“This vague and widespread sense of unrest, confusion, and complexity among women is evident in the inconsistency with which women report their satisfaction with life….In short, while women claim they are generally pretty happy with their lives, they simultaneously convey significant dissatisfaction with life’s basic rhythms and components.” (p. 32-34)
“When we understand its (vocation) deeper significance, we find a meaningful and consistent framework to help us think abour our multiple life commitments.” (p. 37)
“An occupation is, quite literally, that which occupies our time. So it’s parenting, writing, project managing- whatever it is we invest our time in. But a vocation is much more broad- it comprises all our various occupations over a life. It also accounts for our personality, our relationships, our choices, our formation- the whole of our unique personhood. Our occupations are always in flux, changing in season, and they often include the little “v” vocations or little “c” callings we sometimes use to describe our more significant roles: wife, doctor, New Yorker, mother, worship leader. In contrast, our capital “V” Vocation is a work in profess- we are ever and always living into it over the course of a lifetime. It is a winding journey to follow God’s voice wherever it may lead.” (p. 37-38)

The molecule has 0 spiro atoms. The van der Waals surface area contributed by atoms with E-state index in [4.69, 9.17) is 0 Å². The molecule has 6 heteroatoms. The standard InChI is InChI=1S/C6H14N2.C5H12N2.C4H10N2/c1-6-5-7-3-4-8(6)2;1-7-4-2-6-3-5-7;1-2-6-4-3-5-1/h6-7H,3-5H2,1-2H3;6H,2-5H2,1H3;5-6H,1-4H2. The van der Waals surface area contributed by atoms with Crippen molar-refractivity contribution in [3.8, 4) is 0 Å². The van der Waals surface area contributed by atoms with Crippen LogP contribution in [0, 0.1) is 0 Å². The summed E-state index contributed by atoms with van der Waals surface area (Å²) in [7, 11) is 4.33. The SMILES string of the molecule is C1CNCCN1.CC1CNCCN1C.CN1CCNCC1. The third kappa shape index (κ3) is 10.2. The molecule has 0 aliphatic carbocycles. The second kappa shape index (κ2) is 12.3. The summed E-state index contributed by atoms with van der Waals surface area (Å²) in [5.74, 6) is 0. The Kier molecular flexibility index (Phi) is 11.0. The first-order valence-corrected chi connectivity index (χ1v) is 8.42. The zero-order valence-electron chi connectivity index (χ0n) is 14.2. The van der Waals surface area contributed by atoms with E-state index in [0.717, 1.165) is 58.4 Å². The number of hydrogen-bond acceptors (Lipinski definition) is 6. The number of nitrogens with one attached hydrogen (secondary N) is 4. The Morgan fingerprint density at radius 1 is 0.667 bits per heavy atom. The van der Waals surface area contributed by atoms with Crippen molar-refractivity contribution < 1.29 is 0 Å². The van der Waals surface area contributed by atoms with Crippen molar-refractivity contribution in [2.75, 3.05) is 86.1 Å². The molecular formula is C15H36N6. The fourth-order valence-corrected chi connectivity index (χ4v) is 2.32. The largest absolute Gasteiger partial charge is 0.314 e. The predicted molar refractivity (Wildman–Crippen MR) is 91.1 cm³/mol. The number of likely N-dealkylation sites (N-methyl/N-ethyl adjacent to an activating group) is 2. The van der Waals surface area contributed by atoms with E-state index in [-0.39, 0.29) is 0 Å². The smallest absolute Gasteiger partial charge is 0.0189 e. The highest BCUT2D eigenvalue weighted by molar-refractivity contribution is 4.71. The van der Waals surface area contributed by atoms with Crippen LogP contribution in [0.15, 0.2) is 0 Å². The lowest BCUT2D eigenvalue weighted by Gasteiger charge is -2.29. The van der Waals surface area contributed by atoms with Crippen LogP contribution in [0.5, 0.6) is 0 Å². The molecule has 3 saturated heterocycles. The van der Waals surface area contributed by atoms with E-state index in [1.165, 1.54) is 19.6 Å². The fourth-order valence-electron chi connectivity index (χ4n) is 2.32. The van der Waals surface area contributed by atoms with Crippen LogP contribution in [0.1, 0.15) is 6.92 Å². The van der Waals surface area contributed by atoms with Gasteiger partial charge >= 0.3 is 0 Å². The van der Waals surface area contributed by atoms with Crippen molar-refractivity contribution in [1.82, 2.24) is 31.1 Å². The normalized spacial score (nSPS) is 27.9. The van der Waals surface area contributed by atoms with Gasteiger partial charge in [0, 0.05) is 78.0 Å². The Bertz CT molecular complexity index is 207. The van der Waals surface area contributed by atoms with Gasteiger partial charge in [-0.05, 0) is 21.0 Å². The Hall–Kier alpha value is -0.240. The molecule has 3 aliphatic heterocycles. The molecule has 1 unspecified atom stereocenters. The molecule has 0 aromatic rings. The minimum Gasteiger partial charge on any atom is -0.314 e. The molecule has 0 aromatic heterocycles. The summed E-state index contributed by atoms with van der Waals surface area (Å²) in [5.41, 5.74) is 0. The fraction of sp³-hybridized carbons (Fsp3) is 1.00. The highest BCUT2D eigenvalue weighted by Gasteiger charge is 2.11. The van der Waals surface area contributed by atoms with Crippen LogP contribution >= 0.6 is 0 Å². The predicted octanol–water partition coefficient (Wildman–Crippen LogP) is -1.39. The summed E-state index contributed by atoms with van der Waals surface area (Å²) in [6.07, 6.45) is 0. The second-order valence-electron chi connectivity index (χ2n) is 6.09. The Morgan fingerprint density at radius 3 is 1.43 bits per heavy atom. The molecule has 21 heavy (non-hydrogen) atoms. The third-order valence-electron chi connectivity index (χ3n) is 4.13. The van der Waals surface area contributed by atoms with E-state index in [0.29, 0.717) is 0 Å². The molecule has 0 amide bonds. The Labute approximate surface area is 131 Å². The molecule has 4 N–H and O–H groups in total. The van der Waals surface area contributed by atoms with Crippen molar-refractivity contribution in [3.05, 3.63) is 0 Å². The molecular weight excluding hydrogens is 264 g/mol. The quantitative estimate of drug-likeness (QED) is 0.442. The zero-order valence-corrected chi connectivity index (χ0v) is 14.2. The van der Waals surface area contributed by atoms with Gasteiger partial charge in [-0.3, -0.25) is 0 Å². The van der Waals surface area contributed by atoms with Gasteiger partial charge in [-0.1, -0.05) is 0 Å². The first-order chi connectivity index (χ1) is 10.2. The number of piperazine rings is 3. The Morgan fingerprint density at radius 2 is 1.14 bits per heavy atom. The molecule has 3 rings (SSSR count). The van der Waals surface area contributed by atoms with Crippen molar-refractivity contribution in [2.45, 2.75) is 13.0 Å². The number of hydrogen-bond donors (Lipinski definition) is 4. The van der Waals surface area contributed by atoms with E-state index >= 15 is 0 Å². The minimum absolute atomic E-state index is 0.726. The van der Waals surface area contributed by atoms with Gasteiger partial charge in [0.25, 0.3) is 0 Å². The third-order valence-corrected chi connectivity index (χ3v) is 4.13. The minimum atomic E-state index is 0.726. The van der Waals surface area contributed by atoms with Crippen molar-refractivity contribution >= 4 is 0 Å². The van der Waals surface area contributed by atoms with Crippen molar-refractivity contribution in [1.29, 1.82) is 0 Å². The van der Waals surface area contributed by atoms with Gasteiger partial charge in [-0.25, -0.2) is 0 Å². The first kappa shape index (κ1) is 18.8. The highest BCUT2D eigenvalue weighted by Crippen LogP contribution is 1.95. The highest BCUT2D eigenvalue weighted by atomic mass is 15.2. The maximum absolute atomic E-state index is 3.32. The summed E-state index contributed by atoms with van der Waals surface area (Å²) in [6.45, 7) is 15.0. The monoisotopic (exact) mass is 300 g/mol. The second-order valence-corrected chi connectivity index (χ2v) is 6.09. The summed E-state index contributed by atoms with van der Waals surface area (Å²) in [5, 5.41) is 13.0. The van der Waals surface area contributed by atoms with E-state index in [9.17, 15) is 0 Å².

“Vocation offers the possibility that my life and my faith can be richly and imaginatively stewarded as a whole that is far greater than the sum of its parts.” (p.38)
“It reminds me the tenuous push and pull of my daily realities matters because this is the only day, so far as I know, I have been given by God to live. I am not guaranteed a far-off future life where all things tidily converge into bliss. Instead, God cares that I steward the life that is in front of me right now…To believe the details of our days really do connect to some bigger purpose God has for our lives.” (p.40)
“Instead of having to prove our worth through endless striving, we can rest confidently, knowing our work and worth are inherently dignified from creation because we bear God’s image.” (p. 45)